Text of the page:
will the army be able to move?"

"Tomorrow. Most of the elephants are moving out this morning." Janahara
turned back and glanced at the paper with satisfaction. "And tomorrow
we will all return to Agra. The plague is subsiding, and I think His
Majesty should be in the fort."

"I agree entirely. Has it been ordered?"

"I will order it later today. Jadar cannot move his army that rapidly."

"I will begin preparations to go with the army." Allaudin rose and
adjusted the jeweled katar at his belt.

"You will be returning to the Red Fort, with His Majesty and with me."
Janahara did not look at him as she spoke.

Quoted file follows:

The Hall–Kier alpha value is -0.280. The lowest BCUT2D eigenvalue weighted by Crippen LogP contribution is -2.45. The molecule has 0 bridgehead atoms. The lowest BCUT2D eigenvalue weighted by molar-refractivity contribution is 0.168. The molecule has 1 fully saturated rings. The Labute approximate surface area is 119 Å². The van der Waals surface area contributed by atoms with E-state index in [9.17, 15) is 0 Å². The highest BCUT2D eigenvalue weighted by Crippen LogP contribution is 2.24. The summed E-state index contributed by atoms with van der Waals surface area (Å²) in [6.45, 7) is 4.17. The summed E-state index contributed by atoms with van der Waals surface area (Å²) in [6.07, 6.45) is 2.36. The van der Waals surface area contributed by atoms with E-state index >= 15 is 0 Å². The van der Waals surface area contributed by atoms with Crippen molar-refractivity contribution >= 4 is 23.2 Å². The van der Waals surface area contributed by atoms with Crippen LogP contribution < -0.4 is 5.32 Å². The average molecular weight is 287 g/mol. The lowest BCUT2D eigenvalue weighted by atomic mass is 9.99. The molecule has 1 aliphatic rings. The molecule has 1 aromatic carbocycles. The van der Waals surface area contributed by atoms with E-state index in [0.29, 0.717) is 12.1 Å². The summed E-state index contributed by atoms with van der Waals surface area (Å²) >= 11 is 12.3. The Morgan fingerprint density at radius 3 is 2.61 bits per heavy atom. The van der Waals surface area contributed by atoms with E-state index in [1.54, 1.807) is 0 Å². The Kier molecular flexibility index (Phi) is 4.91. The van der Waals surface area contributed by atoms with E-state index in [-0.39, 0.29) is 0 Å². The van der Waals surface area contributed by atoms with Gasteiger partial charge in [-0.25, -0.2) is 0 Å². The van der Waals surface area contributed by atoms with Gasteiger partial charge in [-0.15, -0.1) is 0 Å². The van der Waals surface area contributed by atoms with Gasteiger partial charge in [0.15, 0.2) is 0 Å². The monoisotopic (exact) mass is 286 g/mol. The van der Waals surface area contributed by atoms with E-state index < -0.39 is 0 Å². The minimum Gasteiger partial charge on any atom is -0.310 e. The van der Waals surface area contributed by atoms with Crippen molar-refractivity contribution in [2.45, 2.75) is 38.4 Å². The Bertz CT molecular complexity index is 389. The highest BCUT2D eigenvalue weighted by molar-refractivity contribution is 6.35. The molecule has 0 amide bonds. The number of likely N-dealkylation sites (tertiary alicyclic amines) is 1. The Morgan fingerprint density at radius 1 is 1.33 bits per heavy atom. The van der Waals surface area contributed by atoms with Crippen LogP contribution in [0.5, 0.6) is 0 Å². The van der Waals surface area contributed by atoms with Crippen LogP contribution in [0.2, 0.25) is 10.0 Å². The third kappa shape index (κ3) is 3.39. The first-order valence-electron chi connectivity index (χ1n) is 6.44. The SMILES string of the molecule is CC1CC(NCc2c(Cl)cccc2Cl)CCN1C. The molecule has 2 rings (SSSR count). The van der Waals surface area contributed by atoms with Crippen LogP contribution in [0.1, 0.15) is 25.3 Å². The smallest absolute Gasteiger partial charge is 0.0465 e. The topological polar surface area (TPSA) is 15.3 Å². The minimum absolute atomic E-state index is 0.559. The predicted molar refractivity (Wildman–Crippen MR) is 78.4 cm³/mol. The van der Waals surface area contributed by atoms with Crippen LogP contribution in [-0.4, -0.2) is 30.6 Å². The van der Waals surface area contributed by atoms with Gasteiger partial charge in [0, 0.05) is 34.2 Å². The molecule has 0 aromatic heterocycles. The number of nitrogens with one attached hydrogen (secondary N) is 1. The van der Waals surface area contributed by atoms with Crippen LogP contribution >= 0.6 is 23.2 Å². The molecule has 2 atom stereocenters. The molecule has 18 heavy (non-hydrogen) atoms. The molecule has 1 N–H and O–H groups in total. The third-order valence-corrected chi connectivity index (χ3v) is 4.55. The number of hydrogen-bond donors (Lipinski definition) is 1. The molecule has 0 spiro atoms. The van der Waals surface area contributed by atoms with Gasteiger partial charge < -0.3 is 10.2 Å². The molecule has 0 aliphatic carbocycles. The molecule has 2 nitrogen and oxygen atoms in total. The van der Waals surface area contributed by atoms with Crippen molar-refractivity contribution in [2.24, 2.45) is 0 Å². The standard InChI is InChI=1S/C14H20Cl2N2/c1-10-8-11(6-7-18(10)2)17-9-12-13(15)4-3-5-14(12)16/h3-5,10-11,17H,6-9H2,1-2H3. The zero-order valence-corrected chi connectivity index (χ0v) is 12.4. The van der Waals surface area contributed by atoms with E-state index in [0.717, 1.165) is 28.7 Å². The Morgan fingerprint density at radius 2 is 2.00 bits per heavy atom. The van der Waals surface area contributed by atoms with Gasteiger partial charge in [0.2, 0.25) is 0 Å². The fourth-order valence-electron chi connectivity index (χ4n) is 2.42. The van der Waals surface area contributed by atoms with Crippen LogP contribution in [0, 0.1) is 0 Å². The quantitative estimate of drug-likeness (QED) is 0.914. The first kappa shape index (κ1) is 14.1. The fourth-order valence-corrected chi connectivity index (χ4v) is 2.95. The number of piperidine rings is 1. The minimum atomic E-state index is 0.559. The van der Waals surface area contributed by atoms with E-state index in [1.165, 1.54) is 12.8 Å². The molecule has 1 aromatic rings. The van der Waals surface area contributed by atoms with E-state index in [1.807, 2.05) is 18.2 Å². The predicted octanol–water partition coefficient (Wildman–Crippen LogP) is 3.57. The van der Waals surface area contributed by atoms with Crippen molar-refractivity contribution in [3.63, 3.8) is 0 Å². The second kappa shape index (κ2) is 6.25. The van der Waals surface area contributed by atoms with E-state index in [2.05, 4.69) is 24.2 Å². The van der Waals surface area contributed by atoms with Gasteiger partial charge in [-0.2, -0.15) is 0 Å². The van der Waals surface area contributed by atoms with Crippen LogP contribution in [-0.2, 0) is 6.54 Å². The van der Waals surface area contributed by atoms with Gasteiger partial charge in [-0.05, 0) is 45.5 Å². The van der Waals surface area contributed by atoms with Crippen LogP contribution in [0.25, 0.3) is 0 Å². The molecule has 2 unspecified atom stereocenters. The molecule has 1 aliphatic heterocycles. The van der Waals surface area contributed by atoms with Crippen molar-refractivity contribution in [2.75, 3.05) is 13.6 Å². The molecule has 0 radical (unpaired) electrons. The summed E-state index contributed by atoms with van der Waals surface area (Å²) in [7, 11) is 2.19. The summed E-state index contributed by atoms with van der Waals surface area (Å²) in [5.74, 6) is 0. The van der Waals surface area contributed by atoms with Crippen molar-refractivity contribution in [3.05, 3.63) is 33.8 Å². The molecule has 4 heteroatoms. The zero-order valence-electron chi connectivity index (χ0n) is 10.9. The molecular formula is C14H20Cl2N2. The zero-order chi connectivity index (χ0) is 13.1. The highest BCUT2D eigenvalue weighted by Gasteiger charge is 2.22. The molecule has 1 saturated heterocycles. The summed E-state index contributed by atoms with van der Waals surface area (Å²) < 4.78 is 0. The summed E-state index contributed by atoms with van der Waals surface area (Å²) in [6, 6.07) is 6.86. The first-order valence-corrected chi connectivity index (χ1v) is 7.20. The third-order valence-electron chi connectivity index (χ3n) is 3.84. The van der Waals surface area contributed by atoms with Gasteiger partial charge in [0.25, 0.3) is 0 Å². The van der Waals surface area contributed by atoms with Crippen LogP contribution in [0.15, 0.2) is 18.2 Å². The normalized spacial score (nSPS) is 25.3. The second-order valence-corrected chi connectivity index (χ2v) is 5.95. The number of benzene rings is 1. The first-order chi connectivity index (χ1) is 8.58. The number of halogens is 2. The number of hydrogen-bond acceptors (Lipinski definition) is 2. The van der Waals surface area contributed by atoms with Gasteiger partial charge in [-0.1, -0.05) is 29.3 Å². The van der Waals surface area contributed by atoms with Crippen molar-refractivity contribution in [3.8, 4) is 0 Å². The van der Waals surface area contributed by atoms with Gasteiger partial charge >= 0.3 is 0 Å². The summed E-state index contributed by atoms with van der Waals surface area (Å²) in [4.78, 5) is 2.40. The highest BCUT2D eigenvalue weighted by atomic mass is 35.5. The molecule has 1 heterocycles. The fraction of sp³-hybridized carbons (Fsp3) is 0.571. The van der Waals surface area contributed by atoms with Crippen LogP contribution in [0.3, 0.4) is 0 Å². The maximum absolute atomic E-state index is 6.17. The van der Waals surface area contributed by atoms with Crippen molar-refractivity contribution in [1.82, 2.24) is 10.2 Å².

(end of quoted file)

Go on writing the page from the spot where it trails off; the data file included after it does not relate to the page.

"But 1 want to face Jadar. I insist." He tightened his gauze cloak. "I
will demand an audience with His Majesty if you refuse."

Janahara studied him silently for a moment. "I have an even better
idea. Since Jadar has refused to lead the army to defend the fortress
at Qandahar, how would you like to be appointed in his place?"

Allaudin's eyes brightened. "What rank would I have?"

"I think we can persuade His Majesty to raise your personal rank to
twelve thousand _zat _and your horse rank to eight thousand _suwar_,
twice what you have now."

"Then I will go." Allaudin tightened his cloak, beaming. "I'll drive
the Safavid king's Persian troops back into the desert."

"You are as sensible as you are brave. I will speak to His Majesty

Allaudin grinned a parting salaam, squared his shoulders, and pushed
his way through the portiere and into the sunshine. Nadir Sharif
watched without a word until he had disappeared into his own tent.